A randomized trial of tamoxifen alone or combined with octreotide in the treatment of women with metastatic breast carcinoma

James N. Ingle, Vera Jean Suman, Carl G. Kardinal, James E. Krook, James A. Mailliard, Michael H. Veeder, Charles Lawrence Loprinzi, Robert J. Dalton, Lynn C. Hartmann, Cheryl A Conover, Michael N. Pollak

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Abstract

BACKGROUND. Tamoxifen (TAM) is generally considered the hormonal agent of choice for postmenopausal women with hormone receptor positive breast carcinoma. The somatostatin analogues, including octreotide, have demonstrated inhibition of breast carcinoma cell lines and multiple endocrinologic actions, including reduction of insulin-like growth factor I (IGF-I), a potent mitogen for breast carcinoma cells. In an attempt to improve the efficacy of TAM, this randomized trial was performed. METHODS. One hundred thirty-five eligible postmenopausal women with metastatic breast carcinoma were randomized to TAM (10 mg twice daily) alone or combined with octreotide 150 μg (administered subcutaneously thrice daily). The two groups were well balanced, except the TAM group had higher proportions of patients with visceral disease (50% vs. 37%) and a disease free interval longer than 5 years (47% vs. 34%). A cohort of 18 patients was evaluated for the impact of treatment on serum IGF-I, free IGF-I, IGF binding protein 3 levels, and total IGF binding capacity. RESULTS. The median time to progression was estimated to be 14.2 months with TAM and 10.3 months with TAM plus octreotide. The distribution of progression free survival times revealed no significant difference (P = 0.26), and the progression hazard ratio (TAM/TAM + octreotide) was 0.81 (95% confidence interval [CI], 0.56-1.17). The distribution of survival times revealed no significant difference (P = 0.92), and the death hazard ratio was 0.98 (95% CI, 0.62-1.55). When the 106 patients with measurable or evaluable disease were considered, the objective response rate was 49% with TAM alone and 43% with TAM plus octreotide (P = 0.70). Patients who received TAM plus octreotide had higher incidences of nausea, diarrhea, and steatorrhea. The percentage of decline in serum IGF-I, from pretreatment levels to those following 3-6 weeks of treatment, was significantly greater (P < 0.01) with TAM plus octreotide than with TAM alone. CONCLUSIONS. There is no indication that the combination of TAM plus octreotide as administered in this study is substantially more efficacious than TAM alone in the treatment of postmenopausal women with metastatic breast carcinoma. The limited cohort included in IGF-I studies suggests that TAM plus octreotide produces a significantly greater reduction in serum IGF- I levels.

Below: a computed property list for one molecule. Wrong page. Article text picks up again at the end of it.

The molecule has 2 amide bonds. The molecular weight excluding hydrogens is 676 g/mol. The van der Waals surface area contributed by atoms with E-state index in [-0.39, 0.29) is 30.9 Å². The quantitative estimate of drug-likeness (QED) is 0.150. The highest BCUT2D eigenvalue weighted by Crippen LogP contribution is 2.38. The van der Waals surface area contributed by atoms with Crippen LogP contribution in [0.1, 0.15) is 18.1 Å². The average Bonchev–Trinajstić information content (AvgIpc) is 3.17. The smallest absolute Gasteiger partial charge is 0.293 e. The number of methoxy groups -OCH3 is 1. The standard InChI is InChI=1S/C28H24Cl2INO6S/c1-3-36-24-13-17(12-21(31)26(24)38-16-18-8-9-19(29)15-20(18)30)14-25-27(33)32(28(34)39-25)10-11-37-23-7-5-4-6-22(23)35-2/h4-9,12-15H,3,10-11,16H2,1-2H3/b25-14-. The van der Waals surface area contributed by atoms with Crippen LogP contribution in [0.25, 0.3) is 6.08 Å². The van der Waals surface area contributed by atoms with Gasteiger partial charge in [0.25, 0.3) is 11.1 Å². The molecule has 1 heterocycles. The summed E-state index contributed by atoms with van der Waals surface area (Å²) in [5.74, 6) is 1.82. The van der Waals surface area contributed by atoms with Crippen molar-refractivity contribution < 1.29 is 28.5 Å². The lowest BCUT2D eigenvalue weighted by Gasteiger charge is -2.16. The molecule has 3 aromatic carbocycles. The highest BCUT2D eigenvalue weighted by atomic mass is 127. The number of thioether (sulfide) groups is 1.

Original languageEnglish (US)
Pages (from-to)1284-1292
Number of pages9
JournalCancer
Volume85
Issue number6
DOIs
StatePublished - Mar 15 1999

Fingerprint

Octreotide
Tamoxifen
Breast Neoplasms
Insulin-Like Growth Factor I
Therapeutics
Serum
Confidence Intervals
Steatorrhea
Insulin-Like Growth Factor Binding Protein 3
Somatostatin
Mitogens

Keywords

  • Breast carcinoma
  • Hormonal
  • Insulin- like growth factor I
  • Metastatic
  • Octreotide
  • Postmenopausal
  • Tamoxifen

ASJC Scopus subject areas

  • Cancer Research
  • Oncology

Cite this

A randomized trial of tamoxifen alone or combined with octreotide in the treatment of women with metastatic breast carcinoma. / Ingle, James N.; Suman, Vera Jean; Kardinal, Carl G.; Krook, James E.; Mailliard, James A.; Veeder, Michael H.; Loprinzi, Charles Lawrence; Dalton, Robert J.; Hartmann, Lynn C.; Conover, Cheryl A; Pollak, Michael N.

In: Cancer, Vol. 85, No. 6, 15.03.1999, p. 1284-1292.

Research output: Contribution to journalArticle

Ingle, James N. ; Suman, Vera Jean ; Kardinal, Carl G. ; Krook, James E. ; Mailliard, James A. ; Veeder, Michael H. ; Loprinzi, Charles Lawrence ; Dalton, Robert J. ; Hartmann, Lynn C. ; Conover, Cheryl A ; Pollak, Michael N. / A randomized trial of tamoxifen alone or combined with octreotide in the treatment of women with metastatic breast carcinoma. In: Cancer. 1999 ; Vol. 85, No. 6. pp. 1284-1292.
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abstract = "BACKGROUND. Tamoxifen (TAM) is generally considered the hormonal agent of choice for postmenopausal women with hormone receptor positive breast carcinoma. The somatostatin analogues, including octreotide, have demonstrated inhibition of breast carcinoma cell lines and multiple endocrinologic actions, including reduction of insulin-like growth factor I (IGF-I), a potent mitogen for breast carcinoma cells. In an attempt to improve the efficacy of TAM, this randomized trial was performed. METHODS. One hundred thirty-five eligible postmenopausal women with metastatic breast carcinoma were randomized to TAM (10 mg twice daily) alone or combined with octreotide 150 μg (administered subcutaneously thrice daily). The two groups were well balanced, except the TAM group had higher proportions of patients with visceral disease (50{\%} vs. 37{\%}) and a disease free interval longer than 5 years (47{\%} vs. 34{\%}). A cohort of 18 patients was evaluated for the impact of treatment on serum IGF-I, free IGF-I, IGF binding protein 3 levels, and total IGF binding capacity. RESULTS. The median time to progression was estimated to be 14.2 months with TAM and 10.3 months with TAM plus octreotide. The distribution of progression free survival times revealed no significant difference (P = 0.26), and the progression hazard ratio (TAM/TAM + octreotide) was 0.81 (95{\%} confidence interval [CI], 0.56-1.17). The distribution of survival times revealed no significant difference (P = 0.92), and the death hazard ratio was 0.98 (95{\%} CI, 0.62-1.55). When the 106 patients with measurable or evaluable disease were considered, the objective response rate was 49{\%} with TAM alone and 43{\%} with TAM plus octreotide (P = 0.70). Patients who received TAM plus octreotide had higher incidences of nausea, diarrhea, and steatorrhea. The percentage of decline in serum IGF-I, from pretreatment levels to those following 3-6 weeks of treatment, was significantly greater (P < 0.01) with TAM plus octreotide than with TAM alone. CONCLUSIONS. There is no indication that the combination of TAM plus octreotide as administered in this study is substantially more efficacious than TAM alone in the treatment of postmenopausal women with metastatic breast carcinoma. The limited cohort included in IGF-I studies suggests that TAM plus octreotide produces a significantly greater reduction in serum IGF- I levels.",